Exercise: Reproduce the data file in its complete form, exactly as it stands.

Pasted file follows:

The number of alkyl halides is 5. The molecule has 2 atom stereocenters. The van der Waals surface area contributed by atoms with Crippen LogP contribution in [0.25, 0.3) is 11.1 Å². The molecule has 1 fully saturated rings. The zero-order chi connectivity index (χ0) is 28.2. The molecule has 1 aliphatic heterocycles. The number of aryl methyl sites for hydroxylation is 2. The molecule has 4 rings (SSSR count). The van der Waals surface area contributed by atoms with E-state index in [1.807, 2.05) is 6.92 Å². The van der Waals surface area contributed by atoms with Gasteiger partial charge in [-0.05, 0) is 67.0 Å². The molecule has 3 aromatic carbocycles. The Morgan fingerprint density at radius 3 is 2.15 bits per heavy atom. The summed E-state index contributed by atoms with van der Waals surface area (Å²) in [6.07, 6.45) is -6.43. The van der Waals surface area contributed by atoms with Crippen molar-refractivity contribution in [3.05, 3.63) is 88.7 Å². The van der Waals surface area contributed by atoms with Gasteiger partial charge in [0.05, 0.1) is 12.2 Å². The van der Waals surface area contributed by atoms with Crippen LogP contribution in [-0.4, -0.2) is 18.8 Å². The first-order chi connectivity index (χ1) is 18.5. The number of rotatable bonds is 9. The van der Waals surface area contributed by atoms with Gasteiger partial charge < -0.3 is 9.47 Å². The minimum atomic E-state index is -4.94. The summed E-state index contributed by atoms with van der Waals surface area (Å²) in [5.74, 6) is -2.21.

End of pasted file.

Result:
The number of alkyl halides is 5. The molecule has 2 atom stereocenters. The van der Waals surface area contributed by atoms with Crippen LogP contribution in [0.25, 0.3) is 11.1 Å². The molecule has 1 fully saturated rings. The zero-order chi connectivity index (χ0) is 28.2. The molecule has 1 aliphatic heterocycles. The number of aryl methyl sites for hydroxylation is 2. The molecule has 4 rings (SSSR count). The van der Waals surface area contributed by atoms with E-state index in [1.807, 2.05) is 6.92 Å². The van der Waals surface area contributed by atoms with Gasteiger partial charge in [-0.05, 0) is 67.0 Å². The molecule has 3 aromatic carbocycles. The Morgan fingerprint density at radius 3 is 2.15 bits per heavy atom. The summed E-state index contributed by atoms with van der Waals surface area (Å²) in [6.07, 6.45) is -6.43. The van der Waals surface area contributed by atoms with Crippen molar-refractivity contribution in [3.05, 3.63) is 88.7 Å². The van der Waals surface area contributed by atoms with Gasteiger partial charge in [0.05, 0.1) is 12.2 Å². The van der Waals surface area contributed by atoms with Crippen LogP contribution in [-0.4, -0.2) is 18.8 Å². The first-order chi connectivity index (χ1) is 18.5. The number of rotatable bonds is 9. The van der Waals surface area contributed by atoms with Gasteiger partial charge < -0.3 is 9.47 Å². The minimum atomic E-state index is -4.94. The summed E-state index contributed by atoms with van der Waals surface area (Å²) in [5.74, 6) is -2.21.